When you're a writer, you always live in interesting times.

What are you doing differently now?

20 April 2019

Please Consider the Attached Story . . .



by John M. Floyd




A lot has changed, in the 25 years I've been submitting short fiction for publcation. The best thing, I suppose, is that almost all manuscripts are now sent electronically, and the worst is that it seems there are fewer short-story markets out there to submit to. Everything considered, I think we writers still have it better now than we did in 1994.

One of the things about marketing short stories, though, has remained the same: our need for the submission guidelines--also called writers' guidelines--of whatever publication we target.


The not-so-thrilling days of yesteryear

For those of you who weren't around, or who don't remember, this was the way short-story writers once obtained submission guidelines:

1. Find a publication you want to submit to
2. Write a letter to them, requesting guidelines
3. Snailmail it to them, along with an SASE
4. Wait a couple of weeks
5. Receive the guidelines via return mail

This reply usually contained a list of requirements about story formatting and content. Sometimes the guidelines were short and sweet, maybe a three-fold brochure; others were long and detailed. I remember requesting and receiving the guidelines for Weird Tales (I think I still have them)--and they were four printed pages, single-spaced.

(Oddly enough, the more detailed the guidelines, the better off you usually were, because there were always those who didn't bother to read them. Those who did--and who followed the instructions--had a definite advantage over the competition.)


Fast-forward to (how's that for a cliche?) the Present Day

Now, obviously, we can locate guidelines merely by accessing the publication's website and clicking on the "submissions" page. Here are some typical pieces of info we might find there:

- wordcount requirements
- font requirements (usually TNR, sometimes Courier or others)
- spacing requirements (single or double)
- editor's name (for the cover letter)
- preferred file type (usually .doc or .rtf)
- whether reprints are considered
- submission deadline (if an anthology)
- genre and theme requirements, if any
- submission type (email, snailmail, website submission box, etc.)
- payment information


Occasionally there'll be further requirements:

- the character(s) you should use to indicate a scene break (usually # or ***)
- what you should put in the header of each page
- what you should type at the end of your story (END, THE END, -30-, etc.)
- what you should use for a dash (hyphens, em dash, etc.)
- whether you should underline or italicize to indicate emphasis
- what you should put in the subject line (if email)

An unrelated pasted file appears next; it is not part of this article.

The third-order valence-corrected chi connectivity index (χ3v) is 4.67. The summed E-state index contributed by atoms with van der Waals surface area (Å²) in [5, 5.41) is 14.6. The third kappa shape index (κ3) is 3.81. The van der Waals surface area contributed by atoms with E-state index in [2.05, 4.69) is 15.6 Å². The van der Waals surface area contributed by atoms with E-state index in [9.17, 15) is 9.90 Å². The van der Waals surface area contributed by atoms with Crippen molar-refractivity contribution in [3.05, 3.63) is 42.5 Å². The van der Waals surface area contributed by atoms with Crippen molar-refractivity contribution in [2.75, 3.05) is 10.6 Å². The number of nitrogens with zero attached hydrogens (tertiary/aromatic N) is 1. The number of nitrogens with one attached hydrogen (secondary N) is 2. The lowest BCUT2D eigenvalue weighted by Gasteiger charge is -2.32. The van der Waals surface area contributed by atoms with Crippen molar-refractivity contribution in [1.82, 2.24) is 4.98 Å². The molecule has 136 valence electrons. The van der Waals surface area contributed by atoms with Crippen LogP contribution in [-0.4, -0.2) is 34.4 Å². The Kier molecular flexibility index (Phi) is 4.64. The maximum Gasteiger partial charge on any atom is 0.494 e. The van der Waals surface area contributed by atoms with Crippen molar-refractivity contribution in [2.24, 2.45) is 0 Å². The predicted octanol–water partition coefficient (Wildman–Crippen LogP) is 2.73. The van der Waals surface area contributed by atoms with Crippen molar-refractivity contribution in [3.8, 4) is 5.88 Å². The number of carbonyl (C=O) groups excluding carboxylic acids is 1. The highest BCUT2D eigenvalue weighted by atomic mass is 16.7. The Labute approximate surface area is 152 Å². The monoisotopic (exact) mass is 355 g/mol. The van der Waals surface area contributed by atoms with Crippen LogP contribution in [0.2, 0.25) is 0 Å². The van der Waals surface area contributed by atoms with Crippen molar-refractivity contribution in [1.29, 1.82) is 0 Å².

Nitpicky, you say? Maybe so. But they're the buyers and we're the sellers, so they have the right to make the rules. (It's good to be da king.)


Their wish is my command

One quick story, on that subject. I once received guidelines that included this: "Staple your manuscript in the upper righthand corner." That confused me a bit. Guidelines NEVER tell you to staple a manuscript; one of the first things I learned was to always use a paper clip--or if the story was more than 25 pages, a butterfly clip. But I did what they said, and I sold them a story. The obvious question: Why would they put such a strange request in their official guidelines? Was the entire editorial staff left-handed?

I never found out for sure, but I suspect they did it as a test. The writers who complied proved that they could do what they were told. Those who didn't comply proved that they couldn't or wouldn't follow directions, or hadn't even bothered to check the guidelines at all.

I saw an old poster the other day of Mr. T saying, "I pity the fool who doesn't read the submission guidelines." Me too.


Random points

I know what you're thinking. If you submit stories only to large and respectable publications, you don't need to worry much about guidelines for style and formatting. Just do the standard stuff: double-space, Times New Roman, one-inch margins all around, indent every paragraph, etc. Right?

Not necessarily. To use just a couple of examples, AHMM and EQMM still prefer underlining rather than italics, and they also prefer a centered pound-sign to indicate scene breaks. And BJ Bourg at Flash Bang Mysteries likes single-spacing and using two adjacent hyphens instead of an em dash. Small things, yes, but you want to format your manuscript exactly the way the editor wants it.

Another thing: Woman's World has several times changed their maximum wordcount. Romances were once 1500 words and mysteries 1000. Those were lowered years ago to 800 and 700, respectively, and recently the mystery max was lowered again, to 600 or so. Requirements sometimes change when the editors change, so you can't rely on old guidelines.


Resources

This is probably a good place to mention Shunn's Proper Manuscript Format, because in their guidelines many publications still point writers to that site and to the sample manuscript page shown there. I don't follow that model the way I once did--I now always use TNR and em dashes and italics and one space after a period unless told otherwise--but Shunn's is still considered by many to be the industry standard.